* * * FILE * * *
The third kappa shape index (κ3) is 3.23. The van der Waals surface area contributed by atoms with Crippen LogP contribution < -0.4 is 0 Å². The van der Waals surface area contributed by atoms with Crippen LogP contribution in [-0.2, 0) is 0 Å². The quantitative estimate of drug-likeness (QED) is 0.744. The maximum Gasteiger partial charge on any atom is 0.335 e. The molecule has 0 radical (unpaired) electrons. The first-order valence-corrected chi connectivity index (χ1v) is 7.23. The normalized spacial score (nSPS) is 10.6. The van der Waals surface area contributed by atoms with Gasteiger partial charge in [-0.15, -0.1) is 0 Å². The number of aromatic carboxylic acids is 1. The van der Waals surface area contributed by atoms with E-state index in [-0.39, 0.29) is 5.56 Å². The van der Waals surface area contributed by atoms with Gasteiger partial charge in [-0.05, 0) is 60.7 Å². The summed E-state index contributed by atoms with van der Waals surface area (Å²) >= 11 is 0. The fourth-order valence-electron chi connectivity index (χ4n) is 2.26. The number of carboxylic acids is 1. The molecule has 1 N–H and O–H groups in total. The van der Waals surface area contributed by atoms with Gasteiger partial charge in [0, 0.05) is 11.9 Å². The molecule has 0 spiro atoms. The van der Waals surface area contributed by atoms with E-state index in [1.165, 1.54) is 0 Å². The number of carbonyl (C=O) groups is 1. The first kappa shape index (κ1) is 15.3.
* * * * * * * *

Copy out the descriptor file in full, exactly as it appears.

The third kappa shape index (κ3) is 3.23. The van der Waals surface area contributed by atoms with Crippen LogP contribution < -0.4 is 0 Å². The van der Waals surface area contributed by atoms with Crippen LogP contribution in [-0.2, 0) is 0 Å². The quantitative estimate of drug-likeness (QED) is 0.744. The maximum Gasteiger partial charge on any atom is 0.335 e. The molecule has 0 radical (unpaired) electrons. The first-order valence-corrected chi connectivity index (χ1v) is 7.23. The normalized spacial score (nSPS) is 10.6. The van der Waals surface area contributed by atoms with Gasteiger partial charge in [-0.15, -0.1) is 0 Å². The number of aromatic carboxylic acids is 1. The van der Waals surface area contributed by atoms with E-state index in [-0.39, 0.29) is 5.56 Å². The van der Waals surface area contributed by atoms with Gasteiger partial charge in [-0.05, 0) is 60.7 Å². The summed E-state index contributed by atoms with van der Waals surface area (Å²) >= 11 is 0. The fourth-order valence-electron chi connectivity index (χ4n) is 2.26. The number of carboxylic acids is 1. The molecule has 1 N–H and O–H groups in total. The van der Waals surface area contributed by atoms with Gasteiger partial charge in [0, 0.05) is 11.9 Å². The molecule has 0 spiro atoms. The van der Waals surface area contributed by atoms with E-state index in [1.165, 1.54) is 0 Å². The number of carbonyl (C=O) groups is 1. The first kappa shape index (κ1) is 15.3.